PEOPLE are being asked to devise pilgrimage routes that would take a single day to each of the cathedrals in Britain.
“It’s the most accessible way to engage with pilgrimage before you do a really long one,” Guy Hayward, of the British Pilgrimage Trust, said. “You might ask whether a one-day pilgrimage actually counts as long enough, but the thing about pilgrimages is mainly the intention behind the journey. What do I want to bring into my life? What do I want to let go, or what question do I need answering?
“If you set your intention at the beginning of the day in a holy place — kneeling by an altar, an ancient tree, or a river source — and then walk through the landscape, holding that intention, visiting holy places as you go, arriving in time for evensong at the majesty of a cathedral, it’s a brilliant way of connecting to the Church.
“It is something which the Church should promote to create a whole new way of engaging with cathedrals, not just as tourist places, but turning tourists into visitors and visitors into pilgrims. They could light a candle at the end of the day, or cleanse themselves with the water in the stoup, or lie down in the nave and look up at roof — do things in the building that are ways of experiencing the place, not just learning about its history.
“Cathedrals are, in some way, holy magnets: they draw you towards them, especially visually; they are very often the only thing you can see on the horizon.”
The list of routes on the trust’s website (www.britishpilgrimage.org) already includes Salisbury, Winchester, Canterbury, Lichfield, Chester, and Hereford Cathedrals. It also has Cuddy’s Corse, from Chester-le-Street to Durham — about seven miles — following the final leg of St Cuthbert’s community’s tenth-century journey carrying the saint’s body to its final resting place.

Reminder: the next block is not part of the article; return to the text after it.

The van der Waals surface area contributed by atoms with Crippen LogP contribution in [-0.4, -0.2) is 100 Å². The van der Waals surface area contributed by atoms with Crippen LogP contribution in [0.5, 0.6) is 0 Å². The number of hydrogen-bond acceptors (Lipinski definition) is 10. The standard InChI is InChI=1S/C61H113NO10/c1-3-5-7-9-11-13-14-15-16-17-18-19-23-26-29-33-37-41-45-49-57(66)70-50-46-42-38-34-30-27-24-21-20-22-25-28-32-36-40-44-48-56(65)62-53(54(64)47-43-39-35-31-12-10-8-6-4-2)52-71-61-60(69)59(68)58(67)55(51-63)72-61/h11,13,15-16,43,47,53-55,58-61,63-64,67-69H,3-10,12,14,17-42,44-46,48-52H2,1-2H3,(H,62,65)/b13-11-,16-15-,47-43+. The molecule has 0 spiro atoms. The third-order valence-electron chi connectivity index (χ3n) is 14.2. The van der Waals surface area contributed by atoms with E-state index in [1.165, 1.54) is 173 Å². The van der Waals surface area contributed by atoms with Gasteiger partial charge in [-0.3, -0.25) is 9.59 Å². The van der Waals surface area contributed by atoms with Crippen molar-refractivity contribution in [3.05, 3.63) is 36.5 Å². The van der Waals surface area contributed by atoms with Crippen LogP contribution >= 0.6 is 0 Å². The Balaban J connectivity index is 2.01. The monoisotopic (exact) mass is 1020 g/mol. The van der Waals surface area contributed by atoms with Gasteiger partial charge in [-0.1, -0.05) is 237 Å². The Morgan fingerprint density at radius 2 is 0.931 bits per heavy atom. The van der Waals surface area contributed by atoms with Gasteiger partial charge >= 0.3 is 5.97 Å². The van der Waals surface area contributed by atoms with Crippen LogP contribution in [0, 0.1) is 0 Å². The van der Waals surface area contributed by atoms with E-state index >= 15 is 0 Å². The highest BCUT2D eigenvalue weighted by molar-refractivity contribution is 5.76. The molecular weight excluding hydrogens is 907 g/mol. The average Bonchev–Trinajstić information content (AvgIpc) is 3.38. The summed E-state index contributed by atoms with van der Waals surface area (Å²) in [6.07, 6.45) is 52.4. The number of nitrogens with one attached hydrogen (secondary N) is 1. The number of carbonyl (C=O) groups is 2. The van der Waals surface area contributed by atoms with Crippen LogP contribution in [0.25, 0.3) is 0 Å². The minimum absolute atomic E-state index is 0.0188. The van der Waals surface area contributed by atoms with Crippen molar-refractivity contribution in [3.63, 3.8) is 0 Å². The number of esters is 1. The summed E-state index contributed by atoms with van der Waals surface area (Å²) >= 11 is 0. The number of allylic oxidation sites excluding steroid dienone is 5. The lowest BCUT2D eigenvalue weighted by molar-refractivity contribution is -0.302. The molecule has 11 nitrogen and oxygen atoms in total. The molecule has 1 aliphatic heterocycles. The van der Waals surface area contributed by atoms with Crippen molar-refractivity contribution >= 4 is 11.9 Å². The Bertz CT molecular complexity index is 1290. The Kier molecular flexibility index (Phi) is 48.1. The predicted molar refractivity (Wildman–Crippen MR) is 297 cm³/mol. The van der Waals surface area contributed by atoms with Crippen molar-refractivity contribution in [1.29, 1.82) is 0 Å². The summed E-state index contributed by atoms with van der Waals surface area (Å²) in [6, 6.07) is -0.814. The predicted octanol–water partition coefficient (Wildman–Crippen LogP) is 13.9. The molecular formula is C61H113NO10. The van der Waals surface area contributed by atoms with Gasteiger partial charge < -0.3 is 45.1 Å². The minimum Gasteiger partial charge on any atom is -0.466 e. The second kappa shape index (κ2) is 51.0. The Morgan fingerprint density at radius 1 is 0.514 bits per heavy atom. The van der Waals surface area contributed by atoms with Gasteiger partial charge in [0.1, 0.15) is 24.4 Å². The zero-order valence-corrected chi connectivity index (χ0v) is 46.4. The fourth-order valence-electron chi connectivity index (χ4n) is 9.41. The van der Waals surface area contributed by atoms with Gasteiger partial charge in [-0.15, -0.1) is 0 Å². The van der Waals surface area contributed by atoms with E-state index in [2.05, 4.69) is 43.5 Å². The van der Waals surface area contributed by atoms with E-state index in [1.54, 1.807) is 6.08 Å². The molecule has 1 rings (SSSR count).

“It’s not rocket science,” Mr Hayward said. “You just pick a cathedral, and there will be an obvious starting-point. There are about 80 Anglican and Catholic cathedrals in Britain, and there are other locations, such as Buddhist temples, which could be included in the future.”
The idea came from the Trust’s patron, the biologist and author Dr Rupert Sheldrake, who has taken his godson on a birthday cathedral pilgrimage every year since he was 14. “He sees it as a wonderful way of doing his job as a godparent,” Mr Hayward said, “literally leading him to God for the day.”
Dr Sheldrake explained: “I have stopped giving people stuff for presents because most people have too much stuff, and now try to give experiences instead. The idea that sprang to mind was to offer to take him on a one-day pilgrimage to Canterbury, by taking the train to Chartham, then walking on footpaths through fields, meadows, and orchards to the Black Prince’s well, at Harbledown, and then on to Canterbury.
“When we arrived, we walked around the cathedral clockwise before going in, to make it the centre. We lit candles, and said our prayers, then had a cream tea, went to choral evensong, and took the train home. For both of us it was a blissful day.”
Since then, they have followed the same routine at Ely, Lincoln, Wells, and, this year, when his godson turned 18, at Winchester. Dr Sheldrake said: “These pilgrimages are one of the highlights of the year for me, and I think many other godparents might find that this is an inspiring way to spend some time with their godchildren.”